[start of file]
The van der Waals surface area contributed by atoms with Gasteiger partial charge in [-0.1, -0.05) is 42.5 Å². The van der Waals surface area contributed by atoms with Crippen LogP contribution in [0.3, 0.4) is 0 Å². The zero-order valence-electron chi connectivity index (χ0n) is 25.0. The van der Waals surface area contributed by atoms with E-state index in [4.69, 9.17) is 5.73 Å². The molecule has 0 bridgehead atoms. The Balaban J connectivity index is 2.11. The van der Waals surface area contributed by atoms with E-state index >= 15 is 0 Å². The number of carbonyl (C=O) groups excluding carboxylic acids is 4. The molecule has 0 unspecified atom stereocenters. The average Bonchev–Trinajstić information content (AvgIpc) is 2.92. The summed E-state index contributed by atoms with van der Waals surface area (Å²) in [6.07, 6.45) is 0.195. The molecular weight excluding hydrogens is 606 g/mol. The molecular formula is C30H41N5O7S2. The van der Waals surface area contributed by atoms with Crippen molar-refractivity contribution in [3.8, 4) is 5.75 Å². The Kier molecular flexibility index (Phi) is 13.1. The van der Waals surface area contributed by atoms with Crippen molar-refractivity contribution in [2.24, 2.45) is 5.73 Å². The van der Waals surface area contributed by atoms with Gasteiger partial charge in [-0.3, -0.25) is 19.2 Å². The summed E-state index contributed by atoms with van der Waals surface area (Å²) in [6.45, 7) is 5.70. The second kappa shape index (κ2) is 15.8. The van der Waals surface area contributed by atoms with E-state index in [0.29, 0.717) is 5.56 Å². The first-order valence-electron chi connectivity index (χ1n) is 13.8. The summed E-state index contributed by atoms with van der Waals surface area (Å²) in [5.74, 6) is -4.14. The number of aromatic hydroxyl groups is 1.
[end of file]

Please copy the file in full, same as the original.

The van der Waals surface area contributed by atoms with Gasteiger partial charge in [-0.1, -0.05) is 42.5 Å². The van der Waals surface area contributed by atoms with Crippen LogP contribution in [0.3, 0.4) is 0 Å². The zero-order valence-electron chi connectivity index (χ0n) is 25.0. The van der Waals surface area contributed by atoms with E-state index in [4.69, 9.17) is 5.73 Å². The molecule has 0 bridgehead atoms. The Balaban J connectivity index is 2.11. The van der Waals surface area contributed by atoms with E-state index >= 15 is 0 Å². The number of carbonyl (C=O) groups excluding carboxylic acids is 4. The molecule has 0 unspecified atom stereocenters. The average Bonchev–Trinajstić information content (AvgIpc) is 2.92. The summed E-state index contributed by atoms with van der Waals surface area (Å²) in [6.07, 6.45) is 0.195. The molecular weight excluding hydrogens is 606 g/mol. The molecular formula is C30H41N5O7S2. The van der Waals surface area contributed by atoms with Crippen molar-refractivity contribution in [3.8, 4) is 5.75 Å². The Kier molecular flexibility index (Phi) is 13.1. The van der Waals surface area contributed by atoms with Crippen molar-refractivity contribution in [2.24, 2.45) is 5.73 Å². The van der Waals surface area contributed by atoms with Gasteiger partial charge in [-0.3, -0.25) is 19.2 Å². The summed E-state index contributed by atoms with van der Waals surface area (Å²) in [6.45, 7) is 5.70. The second kappa shape index (κ2) is 15.8. The van der Waals surface area contributed by atoms with E-state index in [0.29, 0.717) is 5.56 Å². The first-order valence-electron chi connectivity index (χ1n) is 13.8. The summed E-state index contributed by atoms with van der Waals surface area (Å²) in [5.74, 6) is -4.14. The number of aromatic hydroxyl groups is 1.